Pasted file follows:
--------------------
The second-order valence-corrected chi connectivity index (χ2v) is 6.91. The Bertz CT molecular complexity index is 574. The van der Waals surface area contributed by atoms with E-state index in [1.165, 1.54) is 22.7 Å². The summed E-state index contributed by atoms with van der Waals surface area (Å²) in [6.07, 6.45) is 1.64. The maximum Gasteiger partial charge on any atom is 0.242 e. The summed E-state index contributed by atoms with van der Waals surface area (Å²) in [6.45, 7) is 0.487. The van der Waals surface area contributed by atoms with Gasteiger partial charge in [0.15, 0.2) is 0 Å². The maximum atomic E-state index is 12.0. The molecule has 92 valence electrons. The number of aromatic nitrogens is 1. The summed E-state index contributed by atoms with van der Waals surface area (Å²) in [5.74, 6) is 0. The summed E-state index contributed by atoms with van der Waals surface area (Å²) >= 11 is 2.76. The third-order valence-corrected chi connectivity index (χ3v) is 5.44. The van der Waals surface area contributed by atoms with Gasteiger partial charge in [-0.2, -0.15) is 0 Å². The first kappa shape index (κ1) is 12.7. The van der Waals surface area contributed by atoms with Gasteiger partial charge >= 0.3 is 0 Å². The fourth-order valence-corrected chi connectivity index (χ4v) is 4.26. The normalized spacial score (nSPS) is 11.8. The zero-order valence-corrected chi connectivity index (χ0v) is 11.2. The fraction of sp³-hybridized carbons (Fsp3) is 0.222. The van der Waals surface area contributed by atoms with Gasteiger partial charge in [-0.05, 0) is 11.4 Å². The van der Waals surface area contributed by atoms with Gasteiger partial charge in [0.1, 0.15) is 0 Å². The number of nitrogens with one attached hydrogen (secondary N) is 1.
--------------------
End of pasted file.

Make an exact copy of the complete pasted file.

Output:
The second-order valence-corrected chi connectivity index (χ2v) is 6.91. The Bertz CT molecular complexity index is 574. The van der Waals surface area contributed by atoms with E-state index in [1.165, 1.54) is 22.7 Å². The summed E-state index contributed by atoms with van der Waals surface area (Å²) in [6.07, 6.45) is 1.64. The maximum Gasteiger partial charge on any atom is 0.242 e. The summed E-state index contributed by atoms with van der Waals surface area (Å²) in [6.45, 7) is 0.487. The van der Waals surface area contributed by atoms with Gasteiger partial charge in [0.15, 0.2) is 0 Å². The maximum atomic E-state index is 12.0. The molecule has 92 valence electrons. The number of aromatic nitrogens is 1. The summed E-state index contributed by atoms with van der Waals surface area (Å²) in [5.74, 6) is 0. The summed E-state index contributed by atoms with van der Waals surface area (Å²) >= 11 is 2.76. The third-order valence-corrected chi connectivity index (χ3v) is 5.44. The van der Waals surface area contributed by atoms with Gasteiger partial charge in [-0.2, -0.15) is 0 Å². The first kappa shape index (κ1) is 12.7. The van der Waals surface area contributed by atoms with Gasteiger partial charge >= 0.3 is 0 Å². The fourth-order valence-corrected chi connectivity index (χ4v) is 4.26. The normalized spacial score (nSPS) is 11.8. The zero-order valence-corrected chi connectivity index (χ0v) is 11.2. The fraction of sp³-hybridized carbons (Fsp3) is 0.222. The van der Waals surface area contributed by atoms with Gasteiger partial charge in [-0.05, 0) is 11.4 Å². The van der Waals surface area contributed by atoms with Gasteiger partial charge in [0.1, 0.15) is 0 Å². The number of nitrogens with one attached hydrogen (secondary N) is 1.